Breakfast is at noon. It's hot and muggy, but we put the fan on and eat on the porch.
We're close to the flowers. Beautiful July lilies.
Why such a late morning meal? Well, when you get to be 62 and if you have good health insurance and you're not Ed, sooner or later you'll find yourself doing a heart stress test. Early in the morning.
Each time I'm scheduled for one, the competitive fire within me flares up. Ed says I haven't a capitalist bone in my body. I make up for this deficiency in my gunning for gold during these tests.
I must beat whatever they think is normal.
I have a kind and chatty nurse standing by me on my uphill run on the treadmill. Here's a tip. If ever you need quiet (so that, for instance, you can concentrate on reaching some insane treadmill goals) and you're searching for a conversation stopper, try this: if asked where you're off to this summer, mention Russia. Instant silence.
It's as if the curious soul wants to hear about London and Paris, or, if they're really pushing boundaries -- Beijing or the Norwegian fjords. Russia doesn't fit in. I'm sure many are thinking -- aren't we at a cold war with them or something?
It very much reminds me of the first time I ever came to the States -- I was seven and the year was 1960. If someone would ask where home is, I would answer -- Poland. And this, too, would arrest the back and forth. Because what do you say to that? How is it there, under Communism? That just doesn't roll off the tongue as smoothly as, say -- do you plan on cruising the fjords?
The rest of the test proceeds in comfortable silence and when she tells me I beat the normal stopping point of a young person and I tell her to keep going, she realizes she has a crazy competitive person on that walking machine who'll die rather than calling it quits and so she draws the test to a halt and sends me on my way.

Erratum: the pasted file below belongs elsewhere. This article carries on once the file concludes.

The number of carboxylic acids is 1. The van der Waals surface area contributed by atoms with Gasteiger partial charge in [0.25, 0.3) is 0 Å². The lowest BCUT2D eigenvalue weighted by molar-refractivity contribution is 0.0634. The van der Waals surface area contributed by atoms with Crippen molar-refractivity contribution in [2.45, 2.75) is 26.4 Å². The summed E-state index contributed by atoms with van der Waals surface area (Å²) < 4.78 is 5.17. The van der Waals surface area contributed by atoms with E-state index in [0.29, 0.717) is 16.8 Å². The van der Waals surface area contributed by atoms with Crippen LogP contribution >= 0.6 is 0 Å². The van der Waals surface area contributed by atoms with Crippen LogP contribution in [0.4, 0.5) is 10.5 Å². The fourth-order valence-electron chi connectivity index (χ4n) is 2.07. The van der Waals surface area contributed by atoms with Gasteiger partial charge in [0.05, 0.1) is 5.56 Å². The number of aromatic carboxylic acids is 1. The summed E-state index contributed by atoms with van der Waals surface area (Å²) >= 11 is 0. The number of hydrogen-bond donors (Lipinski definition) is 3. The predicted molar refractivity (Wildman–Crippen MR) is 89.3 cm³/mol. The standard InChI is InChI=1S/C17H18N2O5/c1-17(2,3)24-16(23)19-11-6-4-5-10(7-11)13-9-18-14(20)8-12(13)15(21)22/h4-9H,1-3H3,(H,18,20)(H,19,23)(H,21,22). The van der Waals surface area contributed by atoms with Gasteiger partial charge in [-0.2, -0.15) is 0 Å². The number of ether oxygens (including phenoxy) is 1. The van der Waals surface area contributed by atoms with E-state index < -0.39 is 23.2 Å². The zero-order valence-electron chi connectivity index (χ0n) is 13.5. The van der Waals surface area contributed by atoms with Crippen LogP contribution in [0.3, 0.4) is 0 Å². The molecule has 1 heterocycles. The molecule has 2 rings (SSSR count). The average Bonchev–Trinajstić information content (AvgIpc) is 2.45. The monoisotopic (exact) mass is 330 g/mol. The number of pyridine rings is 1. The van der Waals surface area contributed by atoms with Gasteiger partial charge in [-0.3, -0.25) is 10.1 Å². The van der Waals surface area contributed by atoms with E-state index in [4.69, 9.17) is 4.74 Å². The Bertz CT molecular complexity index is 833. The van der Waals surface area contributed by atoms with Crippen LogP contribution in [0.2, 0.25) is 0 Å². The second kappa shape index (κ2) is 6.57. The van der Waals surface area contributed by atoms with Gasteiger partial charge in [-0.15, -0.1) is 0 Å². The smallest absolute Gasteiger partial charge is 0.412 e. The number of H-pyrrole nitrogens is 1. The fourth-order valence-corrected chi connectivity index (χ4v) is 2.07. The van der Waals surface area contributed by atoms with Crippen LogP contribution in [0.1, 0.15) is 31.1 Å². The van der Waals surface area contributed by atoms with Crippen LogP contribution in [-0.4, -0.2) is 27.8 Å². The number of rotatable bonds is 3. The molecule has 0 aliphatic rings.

Now, let's get back to farmette life.
You may have wondered how Oreo the rooster is faring in his new home with twenty-one girlfriends. The answer is -- not that well. The savvy new owner initially kept him in a separate enclosure, but this weekend she released him into the bevy of girls. And they attacked him!
You might grin and say -- a bully gets his comeuppance! But we're all hoping for a better result. The wise chicken keeper took him right out and put him back in his own enclosure, but this time in their midst. Maybe they'll get used to his pogo hopping. Maybe.
And Snowdrop? Ah, if it's Tuesday, it must be Snowdrop at the farmhouse day!
She is with me for a good while -- from noon to bedtime and so you'll have the usual enthusiastic grandma photos.
(photo by Ed)
Napping, eating, grabbing Ed's beard -- it's what she does!
In my spare moments (nap time!) I try to make use of the tomatoes that are starting to pour in. Chili. The hottest day of the summer and I make chili.
...with so many tomatoes that I'm beginning to wonder how the beans will fit in.
In the late afternoon I take my sweet littlest one out in the stroller. Hmmm. Those seat straps were set to fit her as a winter newborn!
She's patient with me. I fiddle. It's hot. Eventually we get going. She settles in.
... Only to be removed for a photo (or two) by the truck farmers' fields of flowers. Snowdrop is such a good sport. It's as if the camera has become part of our conversation and she accepts the blinking light of a self-timer...
In the evening, Snowdrop bounces in her jumparoo with such strength and velocity that honestly, she may as well be a test baby for the toy's hardiness and durability.
The evening winds down. We have some quiet time, where she discovers the wonders of a Richard Scarry book.
The young couple pick her up, the house grows quiet. The sound of an owl outside, nothing more.